72 percent women in India reject roles that don’t allow for flexible working

Apr 13, 2022

By: Vaamanaa Sethi

Pay cuts, bias and exclusion

India’s working women are quitting or considering quitting their jobs in 2022 as pay cuts, bias, and exclusion become their penalties for working flexibly, reveals a new Linkedin Career Breaks report.

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Need more flexibility

LinkedIn’s research shows that following the impact of the pandemic, 8 in 10 (83 percent) of working women have realised they want to work more flexibly.

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Women need right policies

The report suggests that 72 percent of working women are rejecting job roles that don’t allow them to work flexibly, while 70 percent have already quit or considered quitting their jobs because they weren’t offered the right flexible policies.

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Benefits of flexible working

When asked about the benefits of flexible working, around 2 in 5 women or 43 percent of women said it improves their work-life balance, while other 43 percent said that it helps them progress their careers, 1 in 3 or 34 percent said it improves their mental health, and 33 percent said that it increases their likelihood of staying in their current jobs.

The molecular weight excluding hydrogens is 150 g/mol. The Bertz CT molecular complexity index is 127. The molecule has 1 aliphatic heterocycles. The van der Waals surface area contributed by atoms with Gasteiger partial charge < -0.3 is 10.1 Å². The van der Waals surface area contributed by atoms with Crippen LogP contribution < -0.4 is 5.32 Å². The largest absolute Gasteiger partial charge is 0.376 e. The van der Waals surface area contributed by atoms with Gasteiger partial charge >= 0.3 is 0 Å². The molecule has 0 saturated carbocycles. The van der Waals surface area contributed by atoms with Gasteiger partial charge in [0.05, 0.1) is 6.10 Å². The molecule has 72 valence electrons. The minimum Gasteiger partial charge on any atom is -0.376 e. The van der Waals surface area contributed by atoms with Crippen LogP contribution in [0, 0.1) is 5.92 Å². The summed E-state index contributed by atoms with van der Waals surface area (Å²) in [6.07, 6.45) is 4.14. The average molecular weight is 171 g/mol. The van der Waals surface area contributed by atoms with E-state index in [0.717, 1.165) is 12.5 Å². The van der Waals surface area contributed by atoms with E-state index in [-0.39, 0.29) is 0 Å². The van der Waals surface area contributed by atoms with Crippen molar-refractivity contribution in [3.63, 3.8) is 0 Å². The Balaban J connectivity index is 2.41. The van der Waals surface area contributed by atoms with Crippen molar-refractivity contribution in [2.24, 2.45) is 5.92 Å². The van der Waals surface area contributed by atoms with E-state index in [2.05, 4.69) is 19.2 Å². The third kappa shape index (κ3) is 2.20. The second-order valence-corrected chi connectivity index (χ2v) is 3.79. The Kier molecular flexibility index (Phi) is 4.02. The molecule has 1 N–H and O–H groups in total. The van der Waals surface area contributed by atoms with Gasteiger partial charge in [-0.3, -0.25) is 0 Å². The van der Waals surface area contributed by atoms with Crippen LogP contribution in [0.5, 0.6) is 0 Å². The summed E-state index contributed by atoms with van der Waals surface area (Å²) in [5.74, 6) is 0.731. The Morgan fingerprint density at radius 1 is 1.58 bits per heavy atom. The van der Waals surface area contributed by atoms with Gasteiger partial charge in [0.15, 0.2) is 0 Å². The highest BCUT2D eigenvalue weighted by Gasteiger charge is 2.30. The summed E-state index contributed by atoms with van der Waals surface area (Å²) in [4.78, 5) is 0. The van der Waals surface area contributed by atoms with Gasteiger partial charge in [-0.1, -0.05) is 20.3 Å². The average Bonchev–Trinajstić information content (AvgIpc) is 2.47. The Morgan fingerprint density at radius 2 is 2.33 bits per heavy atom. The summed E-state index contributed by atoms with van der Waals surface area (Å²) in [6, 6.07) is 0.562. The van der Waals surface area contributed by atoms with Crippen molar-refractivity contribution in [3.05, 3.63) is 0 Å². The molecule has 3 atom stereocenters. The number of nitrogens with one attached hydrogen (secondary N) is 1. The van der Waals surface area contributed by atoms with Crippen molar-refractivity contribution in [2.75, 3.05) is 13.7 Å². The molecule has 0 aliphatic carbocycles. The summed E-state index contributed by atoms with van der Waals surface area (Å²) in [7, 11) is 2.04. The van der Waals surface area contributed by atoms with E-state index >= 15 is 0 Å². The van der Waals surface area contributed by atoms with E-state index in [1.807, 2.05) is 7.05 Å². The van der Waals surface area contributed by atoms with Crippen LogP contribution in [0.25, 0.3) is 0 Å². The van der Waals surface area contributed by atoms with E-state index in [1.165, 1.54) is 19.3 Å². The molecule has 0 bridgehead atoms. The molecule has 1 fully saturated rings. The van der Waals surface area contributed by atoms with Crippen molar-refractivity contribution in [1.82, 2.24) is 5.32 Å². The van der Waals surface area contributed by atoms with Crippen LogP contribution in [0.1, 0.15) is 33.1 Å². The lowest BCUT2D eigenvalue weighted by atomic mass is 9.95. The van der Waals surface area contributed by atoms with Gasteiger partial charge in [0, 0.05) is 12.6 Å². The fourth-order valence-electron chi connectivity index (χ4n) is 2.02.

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But due to strong employer bias, working women are paying heavy penalties to work flexibly, says report.

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Penalties working women had to face

The report further highlights that 9 out of 10 or 88 percent of women had to take a pay cut to work flexibly. While 2 out of 5 or 37 percent women got their flexible working request denied by the employers, and 1 out of 4 or 27 percent of women struggled to convince their bosses to accept their request.

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Women shy away from talking about flexible working

Another shocking fact the report revealed is that 1 in 3 or 34 percent of women shy away from telling their clients that they work remotely.

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Career break

As working women continue to juggle between personal commitments and career progress within rigid schedules, 4 in every 5 or 78 percent of them in India are taking career breaks to improve their well-being, plan career changes, and boost their confidence at work.

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Career break was not a good choice

According to the report, about 4 in every 5 or 77 percent working women in India who took a break say that it had actually set them back in their careers.

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35 percent women lie about their career breaks

Due to the prevalent stigma associated with career breaks among recruiters and employers, 50 percent of working women in India found it difficult to explain their career break to recruiters. As a result, 42 percent of them choose to exclude career breaks from their resume, while 35 percent of them lie about their breaks to recruiters during the interview.

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